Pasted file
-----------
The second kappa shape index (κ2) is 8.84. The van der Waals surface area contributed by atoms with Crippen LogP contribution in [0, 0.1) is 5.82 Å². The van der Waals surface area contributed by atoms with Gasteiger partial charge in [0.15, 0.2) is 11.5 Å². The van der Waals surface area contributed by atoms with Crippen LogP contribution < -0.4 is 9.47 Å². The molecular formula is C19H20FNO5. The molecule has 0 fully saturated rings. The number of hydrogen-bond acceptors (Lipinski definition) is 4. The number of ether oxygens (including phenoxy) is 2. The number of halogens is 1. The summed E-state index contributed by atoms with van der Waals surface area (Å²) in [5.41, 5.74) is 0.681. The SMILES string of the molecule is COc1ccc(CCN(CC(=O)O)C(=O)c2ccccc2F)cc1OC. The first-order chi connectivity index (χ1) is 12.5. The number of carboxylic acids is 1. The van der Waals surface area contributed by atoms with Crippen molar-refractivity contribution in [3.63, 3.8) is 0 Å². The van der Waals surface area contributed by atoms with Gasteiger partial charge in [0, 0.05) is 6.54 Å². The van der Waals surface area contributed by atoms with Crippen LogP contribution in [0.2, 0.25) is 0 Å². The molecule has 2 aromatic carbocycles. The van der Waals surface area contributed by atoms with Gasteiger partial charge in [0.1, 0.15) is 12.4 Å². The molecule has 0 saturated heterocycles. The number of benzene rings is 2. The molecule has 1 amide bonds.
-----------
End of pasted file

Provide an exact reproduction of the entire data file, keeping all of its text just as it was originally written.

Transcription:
The second kappa shape index (κ2) is 8.84. The van der Waals surface area contributed by atoms with Crippen LogP contribution in [0, 0.1) is 5.82 Å². The van der Waals surface area contributed by atoms with Gasteiger partial charge in [0.15, 0.2) is 11.5 Å². The van der Waals surface area contributed by atoms with Crippen LogP contribution < -0.4 is 9.47 Å². The molecular formula is C19H20FNO5. The molecule has 0 fully saturated rings. The number of hydrogen-bond acceptors (Lipinski definition) is 4. The number of ether oxygens (including phenoxy) is 2. The number of halogens is 1. The summed E-state index contributed by atoms with van der Waals surface area (Å²) in [5.41, 5.74) is 0.681. The SMILES string of the molecule is COc1ccc(CCN(CC(=O)O)C(=O)c2ccccc2F)cc1OC. The first-order chi connectivity index (χ1) is 12.5. The number of carboxylic acids is 1. The van der Waals surface area contributed by atoms with Crippen molar-refractivity contribution in [3.63, 3.8) is 0 Å². The van der Waals surface area contributed by atoms with Gasteiger partial charge in [0, 0.05) is 6.54 Å². The van der Waals surface area contributed by atoms with Crippen LogP contribution in [0.2, 0.25) is 0 Å². The molecule has 2 aromatic carbocycles. The van der Waals surface area contributed by atoms with Gasteiger partial charge in [0.1, 0.15) is 12.4 Å². The molecule has 0 saturated heterocycles. The number of benzene rings is 2. The molecule has 1 amide bonds.